NASA’s big return to the Moon will call for the support of small technologies — specifically, the miniature spacecraft known as CubeSats.
The class of nanosatellites called CubeSats have a standard size based on one unit, or “1U.” The 1U CubeSat measures 10 x 10 x 10 centimeters, and sizes are extended to 1.5, 2, 3, 6, and 12U.
NASA’s ongoing Artemis program , which has the goal of bringing astronauts to the lunar South Pole by 2024, will require the miniature aircraft to make important lunar measurements.
NASA 2024 Moon Mission: Lunar Flashlight
A precursor mission known as Lunar Flashlight aims to answer an important question for those exploring the viability of a long-term, sustainable presence on the Moon: How much ice exists there?
As part of the Lunar Flashlight program, a 12 x 24 x 36-centimeter CubeSat will map the lunar South Pole and locate the size and composition of frozen reservoirs in the ice deposits of the Moon’s permanently shadowed craters — also known as cold traps.
Having an idea of the concentration of water-ice in these cold traps is valuable information, as lunar bases will need to be placed near locations where water can be mined and processed into rocket fuel and drinking water.
The 'Flashlight' CubeSat, developed by NASA’s Jet Propulsion Laboratory in Pasadena, California, and NASA’s Marshall Space Flight Center in Huntsville, Alabama, features an optical receiver aligned with four lasers. The lasers will sequentially pulse the lunar landscape to look for water ice and other volatiles associated with lunar cold traps. Go to Nasa.gov for more information.
NASA 2024 Moon Mission: CAPSTONE
Another important lunar mission requires a CubeSat to demonstrate entry into a unique, highly elliptical orbit over the Moon's poles.
In this "near rectilinear halo orbit," a CubeSat will rotate together with the Moon as it orbits Earth.
The Cislunar Autonomous Positioning System Technology Operations and Navigation Experiment, or CAPSTONE , is to be positioned in the same lunar orbit targeted for Gateway — the lunar outpost that astronauts will visit before descending to the Moon's surface.
The nanosatellite will pass as close as 1,000 miles and as far as 43,500 miles from the lunar surface.
The dynamics of near rectilinear halo orbit have been modeled on the ground, but not in space. Launching a CubeSat will measure what it takes to enter and remain in that unique orbit, according to Christopher Baker, Small Spacecraft Technology program executive within NASA’s Space Technology Mission Directorate .
“It doesn’t take a lot of energy to get into a near rectilinear halo orbit. Therefore, it doesn’t take a lot of energy to get out of that orbit,”said Baker . “So how do you stay there?”
CAPSTONE and Lunar Flashlight are only the beginning of CubeSat missions, according to NASA's program exec. In an edited interview with Tech Briefs below, Baker explains how he sees an expanding role for the nanosatellites as NASA expands its space-exploration efforts.
Tech Briefs: In a recent NASA press release , you said that CubeSats are best for missions with targeted objectives. What are targeted objectives that you can envision for the Moon?
Christopher Baker: CubeSats can help with lunar exploration in many ways. Lunar Flashlight and CAPSTONE are just two upcoming missions, each with a very different purpose. One will help inform surface operations while the other will provide data about a unique cislunar orbit as well as demonstrate a new navigation solution. We’re also partnering with universities to develop systems and technologies related to the needs of future small, Moon-bound missions. The payloads will address the following technical areas:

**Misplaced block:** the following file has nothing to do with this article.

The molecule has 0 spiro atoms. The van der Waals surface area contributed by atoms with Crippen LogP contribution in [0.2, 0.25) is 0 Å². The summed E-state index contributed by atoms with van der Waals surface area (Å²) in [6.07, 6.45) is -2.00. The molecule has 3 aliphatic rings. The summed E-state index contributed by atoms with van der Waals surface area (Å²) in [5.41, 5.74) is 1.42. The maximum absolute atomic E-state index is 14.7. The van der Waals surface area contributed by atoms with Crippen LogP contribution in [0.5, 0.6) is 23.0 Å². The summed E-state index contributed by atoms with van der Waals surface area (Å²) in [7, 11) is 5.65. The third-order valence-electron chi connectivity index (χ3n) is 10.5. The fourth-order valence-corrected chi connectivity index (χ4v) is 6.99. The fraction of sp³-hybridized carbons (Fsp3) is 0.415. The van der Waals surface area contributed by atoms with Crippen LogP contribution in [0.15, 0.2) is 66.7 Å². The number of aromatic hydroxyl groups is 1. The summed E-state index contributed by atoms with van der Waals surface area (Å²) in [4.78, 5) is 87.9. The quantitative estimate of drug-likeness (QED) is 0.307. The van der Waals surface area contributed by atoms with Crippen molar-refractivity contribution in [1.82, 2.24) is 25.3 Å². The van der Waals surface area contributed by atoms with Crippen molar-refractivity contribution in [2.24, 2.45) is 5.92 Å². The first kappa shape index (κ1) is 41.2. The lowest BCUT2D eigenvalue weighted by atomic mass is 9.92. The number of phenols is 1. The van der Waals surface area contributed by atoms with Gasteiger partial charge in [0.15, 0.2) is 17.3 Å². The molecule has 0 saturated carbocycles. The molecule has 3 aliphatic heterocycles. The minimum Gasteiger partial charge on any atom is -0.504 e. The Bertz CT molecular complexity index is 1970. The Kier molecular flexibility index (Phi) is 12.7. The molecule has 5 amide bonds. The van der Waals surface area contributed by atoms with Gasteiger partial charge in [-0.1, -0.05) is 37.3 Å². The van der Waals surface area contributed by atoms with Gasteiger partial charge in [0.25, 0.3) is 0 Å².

- Use of small spacecraft to help provide lunar communications and navigation services
- Small spacecraft propulsion for lunar missions and potential return of lunar samples using small spacecraft
- Small spacecraft electrical power and thermal management systems tailored for the distant and harsh environment between Earth and the Moon
Tech Briefs: What will be the first planned mission involving CubeSats and lunar exploration?
Christopher Baker: CAPSTONE will launch to the Moon in a little under a year – early 2021 – and will be one of the first lunar CubeSats related to the Artemis program. There are many other lunar CubeSats in development, including Artemis I secondary payloads plus three more deep-space CubeSats developed via a NASA prize competition .
Tech Briefs: How do you envision CubeSats working together in swarms?
Christopher Baker: In the future, constellations of CubeSats could provide exploration missions with communications relays or navigation services at the Moon, similar to how we use communications satellites and GPS around Earth. This capability could play an important role in helping the agency build a sustainable presence on the Moon.
Swarms and distributed missions used for multi-point data collection and with multiple spacecraft working together in a synthetic aperture (as if they were a single, very large instrument) can enable new discoveries and gather data for exploration missions including identification of resources to support a sustainable lunar presence.
Tech Briefs: Why is a CubeSat such a valuable tool for space exploration?
Christopher Baker: NASA is demonstrating that with our industry and university partners we can propose a CubeSat concept and start building hardware shortly thereafter. The speed and flexibility of these missions make them ideal precursor missions for challenging or new destinations. We’ve also seen how they can support larger NASA missions, as the MarCO CubeSats did for InSight when it landed on Mars in 2018.
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